http://landmark-project.com/images/computers.gif align=right width=300>I've been wanted to write an article about teachers and blogging -- and I really like the phrase Education Arts
, which I saw on a mailing list a couple of weeks ago. Classroom web pages have been with us for many years. One of my very first workshops, after leaving the NC State Department of Public Instruction, was in Asheville, where I had been asked to teach a group of teachers how to create web pages. I taught them HTML, because Claris Homepage, Frontpage, and the other early graphics web editors had not appeared yet. I believe that one of those teachers actually has a classroom web site now that can be traced back to that workshop.
Web building at that time was a very technical endeavor in that we had to communicate with the technology in order to get the technology to communicate with others. Today, the technology has been arranged such that it doesn't really get in the way of the human communication. You click a web button, type in your password, and then start typing what you want other people to read. Submit it, and your message is out there. It's about information and communication, not the technology
Even with this ease of publishing, most classroom web sites remain, what can best be described as "billboards on the information highway". With many spectacular exceptions, our image of the classroom web site remains a place where we simply present a snapshot of the room with a brief and usually not very exciting bio of the teacher, a quick description of the curriculum, some policy, and, if the teacher is industrious about the technology, regular homework assignments. Of course there is a very good reason for this. Teachers do not have "the time", but don't get me started on that.
I maintain that in order for any web site to successfully accomplish its goals, it must become a conversation. When you hear a statement in a conversation, it is a reflection of the speaker's current idea, belief, action, or memory. It is attached to the present, representing a current state of affairs. A conversation is different from what you may read on a piece of paper. When you read the news on the front page of most daily newspapers, you are reading what happened yesterday. You have a literal sense of this if you also listen to radio news, watch CNN (or other 24 hour news network), or follow the news blogs. By the time the paper version arrives, it's old news.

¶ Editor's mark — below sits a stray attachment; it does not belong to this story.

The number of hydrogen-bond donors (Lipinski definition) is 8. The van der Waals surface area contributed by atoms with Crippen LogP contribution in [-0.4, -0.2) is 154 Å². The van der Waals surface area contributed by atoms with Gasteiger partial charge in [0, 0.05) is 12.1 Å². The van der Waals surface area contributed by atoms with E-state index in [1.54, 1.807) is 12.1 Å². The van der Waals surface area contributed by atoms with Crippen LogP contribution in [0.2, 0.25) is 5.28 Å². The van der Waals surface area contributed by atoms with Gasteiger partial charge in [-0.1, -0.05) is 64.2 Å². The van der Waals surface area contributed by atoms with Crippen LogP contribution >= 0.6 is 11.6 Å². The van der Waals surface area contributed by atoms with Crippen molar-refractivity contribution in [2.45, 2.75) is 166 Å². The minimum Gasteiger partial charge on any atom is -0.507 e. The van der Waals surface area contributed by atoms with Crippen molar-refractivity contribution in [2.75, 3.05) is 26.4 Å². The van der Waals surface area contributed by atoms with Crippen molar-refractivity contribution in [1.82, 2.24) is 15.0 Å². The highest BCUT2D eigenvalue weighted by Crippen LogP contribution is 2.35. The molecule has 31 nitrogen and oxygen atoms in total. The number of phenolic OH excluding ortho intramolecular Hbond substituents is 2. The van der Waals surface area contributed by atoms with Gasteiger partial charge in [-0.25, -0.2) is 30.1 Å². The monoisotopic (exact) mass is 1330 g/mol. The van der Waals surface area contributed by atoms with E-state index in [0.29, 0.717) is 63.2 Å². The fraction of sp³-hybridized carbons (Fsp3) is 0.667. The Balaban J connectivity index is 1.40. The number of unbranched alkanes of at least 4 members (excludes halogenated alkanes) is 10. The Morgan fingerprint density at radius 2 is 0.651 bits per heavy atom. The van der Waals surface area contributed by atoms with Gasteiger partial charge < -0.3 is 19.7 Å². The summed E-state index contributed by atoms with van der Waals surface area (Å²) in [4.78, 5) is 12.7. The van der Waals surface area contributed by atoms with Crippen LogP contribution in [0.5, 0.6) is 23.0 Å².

Most web sites are like the newspaper. They include old news. This is not a bad thing. Much information holds its value when it is old, including the bio, curriculum description, and policies. But much of what the web is really good at is sharing current information so that readers feel connected to what is going on and can benefit from the now
of, for instance, their child's classroom. Parents, even of high school students, want to be intimately connected to their child's learning.
This is where blogs come in. The blog, by nature of it title, is a conversation. It is a reflection of what is on the author's mind, right now. This is why blogging can be a very powerful tool, that can help teachers do their jobs. I would like to list a just a few ways that teachers might use blogging to help their students learn:
- At a basic, but valuable level, teachers can use blog accounts to post homework assignments and project descriptions.
- Teachers can post texts for students to read, research, reflect, and then respond to in a formal way using the comments feature.
- Teachers can use their regular blogs to publish ongoing impressions about the context of what is being learned currently in their classroom.
- These articles would describe why the topic is important, what it has to do with students' world, their future, and other topics that they are studying.
- Some teachers are using blog accounts as their exclusive classroom web page.
There are, of course, many other ways that teachers can use blogs to help them do their jobs. If one comes to you, please share it through the comments feature of this article.